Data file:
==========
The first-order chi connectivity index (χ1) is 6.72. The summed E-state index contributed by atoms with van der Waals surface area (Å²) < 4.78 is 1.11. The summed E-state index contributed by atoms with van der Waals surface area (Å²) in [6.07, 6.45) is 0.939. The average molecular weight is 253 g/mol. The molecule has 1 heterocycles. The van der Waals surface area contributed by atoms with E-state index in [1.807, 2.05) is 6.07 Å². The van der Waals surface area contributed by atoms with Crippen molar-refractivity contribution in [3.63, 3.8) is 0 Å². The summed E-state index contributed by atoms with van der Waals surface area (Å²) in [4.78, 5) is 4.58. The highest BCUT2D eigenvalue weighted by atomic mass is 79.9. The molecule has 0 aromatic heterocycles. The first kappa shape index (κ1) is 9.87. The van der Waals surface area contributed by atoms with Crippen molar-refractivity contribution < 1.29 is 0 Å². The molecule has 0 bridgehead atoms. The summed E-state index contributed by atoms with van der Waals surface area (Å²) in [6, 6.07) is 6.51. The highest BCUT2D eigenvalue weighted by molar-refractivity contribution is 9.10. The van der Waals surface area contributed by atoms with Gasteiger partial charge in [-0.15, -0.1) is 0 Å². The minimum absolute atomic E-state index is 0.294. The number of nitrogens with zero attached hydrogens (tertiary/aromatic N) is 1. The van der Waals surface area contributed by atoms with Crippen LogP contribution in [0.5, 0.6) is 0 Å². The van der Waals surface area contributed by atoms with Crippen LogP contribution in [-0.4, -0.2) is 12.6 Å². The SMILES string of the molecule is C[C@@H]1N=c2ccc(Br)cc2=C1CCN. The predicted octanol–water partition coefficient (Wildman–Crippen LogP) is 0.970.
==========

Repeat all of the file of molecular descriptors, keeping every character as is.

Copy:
The first-order chi connectivity index (χ1) is 6.72. The summed E-state index contributed by atoms with van der Waals surface area (Å²) < 4.78 is 1.11. The summed E-state index contributed by atoms with van der Waals surface area (Å²) in [6.07, 6.45) is 0.939. The average molecular weight is 253 g/mol. The molecule has 1 heterocycles. The van der Waals surface area contributed by atoms with E-state index in [1.807, 2.05) is 6.07 Å². The van der Waals surface area contributed by atoms with Crippen molar-refractivity contribution in [3.63, 3.8) is 0 Å². The summed E-state index contributed by atoms with van der Waals surface area (Å²) in [4.78, 5) is 4.58. The highest BCUT2D eigenvalue weighted by atomic mass is 79.9. The molecule has 0 aromatic heterocycles. The first kappa shape index (κ1) is 9.87. The van der Waals surface area contributed by atoms with Crippen molar-refractivity contribution < 1.29 is 0 Å². The molecule has 0 bridgehead atoms. The summed E-state index contributed by atoms with van der Waals surface area (Å²) in [6, 6.07) is 6.51. The highest BCUT2D eigenvalue weighted by molar-refractivity contribution is 9.10. The van der Waals surface area contributed by atoms with Gasteiger partial charge in [-0.15, -0.1) is 0 Å². The minimum absolute atomic E-state index is 0.294. The number of nitrogens with zero attached hydrogens (tertiary/aromatic N) is 1. The van der Waals surface area contributed by atoms with Crippen LogP contribution in [0.5, 0.6) is 0 Å². The van der Waals surface area contributed by atoms with Crippen LogP contribution in [-0.4, -0.2) is 12.6 Å². The SMILES string of the molecule is C[C@@H]1N=c2ccc(Br)cc2=C1CCN. The predicted octanol–water partition coefficient (Wildman–Crippen LogP) is 0.970.